Drugs For Which A Potentially Important Interaction Has Been Observed
A study involving the co-administration of aspirin at antipyretic doses (11 to 16 mg/kg) with valproate to pediatric patients (n=6) revealed a decrease in protein binding and an inhibition of metabolism of valproate. Valproate free fraction was increased 4-fold in the presence of aspirin compared to valproate alone. The β-oxidation pathway consisting of 2-E-valproic acid, 3-OHvalproic acid, and 3-keto valproic acid was decreased from 25% of total metabolites excreted on valproate alone to 8.3% in the presence of aspirin. Caution should be observed if valproate and aspirin are to be co-administered.
A clinically significant reduction in serum valproic acid concentration has been reported in patients receiving carbapenem antibiotics (for example, ertapenem, imipenem, meropenem; this is not a complete list) and may result in loss of seizure control. The mechanism of this interaction is not well understood. Serum valproic acid concentrations should be monitored frequently after initiating carbapenem therapy. Alternative antibacterial or anticonvulsant therapy should be considered if serum valproic acid concentrations drop significantly or seizure control deteriorates.
Estrogen-Containing Hormonal Contraceptives
Estrogen-containing hormonal contraceptives may increase the clearance of valproate, which may result in decreased concentration of valproate and potentially increased seizure frequency. Prescribers should monitor serum valproate concentrations and clinical response when adding or discontinuing estrogen containing products.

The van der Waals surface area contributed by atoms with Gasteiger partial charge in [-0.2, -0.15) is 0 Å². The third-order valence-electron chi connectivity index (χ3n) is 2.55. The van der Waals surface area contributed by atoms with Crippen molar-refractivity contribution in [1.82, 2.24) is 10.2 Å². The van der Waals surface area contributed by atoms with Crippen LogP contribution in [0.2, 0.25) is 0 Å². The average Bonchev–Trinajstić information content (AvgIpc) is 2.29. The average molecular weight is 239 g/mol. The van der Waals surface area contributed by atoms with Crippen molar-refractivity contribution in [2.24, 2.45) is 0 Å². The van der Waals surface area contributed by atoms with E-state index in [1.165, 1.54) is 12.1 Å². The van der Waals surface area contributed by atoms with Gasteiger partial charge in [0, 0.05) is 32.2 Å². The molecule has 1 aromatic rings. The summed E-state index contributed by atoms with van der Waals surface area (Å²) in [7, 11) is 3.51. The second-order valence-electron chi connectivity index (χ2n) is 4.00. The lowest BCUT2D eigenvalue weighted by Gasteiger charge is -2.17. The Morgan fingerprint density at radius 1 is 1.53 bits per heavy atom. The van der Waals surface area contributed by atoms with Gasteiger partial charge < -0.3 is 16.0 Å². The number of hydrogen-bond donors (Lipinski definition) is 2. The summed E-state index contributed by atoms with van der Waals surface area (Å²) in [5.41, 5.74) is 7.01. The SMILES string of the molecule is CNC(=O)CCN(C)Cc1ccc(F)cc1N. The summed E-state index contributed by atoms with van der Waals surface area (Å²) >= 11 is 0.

A study involving the co-administration of 1,200 mg/day of felbamate with valproate to patients with epilepsy (n=10) revealed an increase in mean valproate peak concentration by 35% (from 86 to 115 mcg/mL) compared to valproate alone. Increasing the felbamate dose to 2,400 mg/day increased the mean valproate peak concentration to 133 mcg/mL (another 16% increase). A decrease in valproate dosage may be necessary when felbamate therapy is initiated.
A study involving the administration of a single dose of valproate (7 mg/kg) 36 hours after 5 nights of daily dosing with rifampin (600 mg) revealed a 40% increase in the oral clearance of valproate. Valproate dosage adjustment may be necessary when it is co-administered with rifampin.
Drugs For Which Either No Interaction Or A Likely Clinically Unimportant Interaction Has Been Observed
A study involving the co-administration of valproate 500 mg with commonly administered antacids (Maalox, Trisogel, and Titralac - 160 mEq doses) did not reveal any effect on the extent of absorption of valproate.
A study involving the administration of 100 to 300 mg/day of chlorpromazine to schizophrenic patients already receiving valproate (200 mg BID) revealed a 15% increase in trough plasma levels of valproate.